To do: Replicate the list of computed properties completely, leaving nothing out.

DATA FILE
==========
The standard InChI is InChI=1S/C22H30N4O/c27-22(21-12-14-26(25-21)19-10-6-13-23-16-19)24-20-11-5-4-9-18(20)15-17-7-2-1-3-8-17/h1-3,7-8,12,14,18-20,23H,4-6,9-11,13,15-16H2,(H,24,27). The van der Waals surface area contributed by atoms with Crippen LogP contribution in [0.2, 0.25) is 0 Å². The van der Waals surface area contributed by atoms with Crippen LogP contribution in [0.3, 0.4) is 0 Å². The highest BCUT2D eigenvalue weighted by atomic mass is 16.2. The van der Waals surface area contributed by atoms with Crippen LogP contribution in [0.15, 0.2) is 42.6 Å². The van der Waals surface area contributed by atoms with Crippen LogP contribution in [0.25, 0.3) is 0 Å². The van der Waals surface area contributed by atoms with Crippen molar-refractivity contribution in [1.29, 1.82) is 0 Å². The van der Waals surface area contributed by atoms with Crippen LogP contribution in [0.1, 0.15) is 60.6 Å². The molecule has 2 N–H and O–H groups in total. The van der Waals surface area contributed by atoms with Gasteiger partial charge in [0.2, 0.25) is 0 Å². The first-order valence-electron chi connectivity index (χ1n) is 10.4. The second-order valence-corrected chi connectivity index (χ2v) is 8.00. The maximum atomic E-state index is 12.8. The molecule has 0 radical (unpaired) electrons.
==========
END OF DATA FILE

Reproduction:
The standard InChI is InChI=1S/C22H30N4O/c27-22(21-12-14-26(25-21)19-10-6-13-23-16-19)24-20-11-5-4-9-18(20)15-17-7-2-1-3-8-17/h1-3,7-8,12,14,18-20,23H,4-6,9-11,13,15-16H2,(H,24,27). The van der Waals surface area contributed by atoms with Crippen LogP contribution in [0.2, 0.25) is 0 Å². The van der Waals surface area contributed by atoms with Crippen LogP contribution in [0.3, 0.4) is 0 Å². The highest BCUT2D eigenvalue weighted by atomic mass is 16.2. The van der Waals surface area contributed by atoms with Crippen LogP contribution in [0.15, 0.2) is 42.6 Å². The van der Waals surface area contributed by atoms with Crippen LogP contribution in [0.25, 0.3) is 0 Å². The van der Waals surface area contributed by atoms with Crippen molar-refractivity contribution in [1.29, 1.82) is 0 Å². The van der Waals surface area contributed by atoms with Crippen LogP contribution in [0.1, 0.15) is 60.6 Å². The molecule has 2 N–H and O–H groups in total. The van der Waals surface area contributed by atoms with Gasteiger partial charge in [0.2, 0.25) is 0 Å². The first-order valence-electron chi connectivity index (χ1n) is 10.4. The second-order valence-corrected chi connectivity index (χ2v) is 8.00. The maximum atomic E-state index is 12.8. The molecule has 0 radical (unpaired) electrons.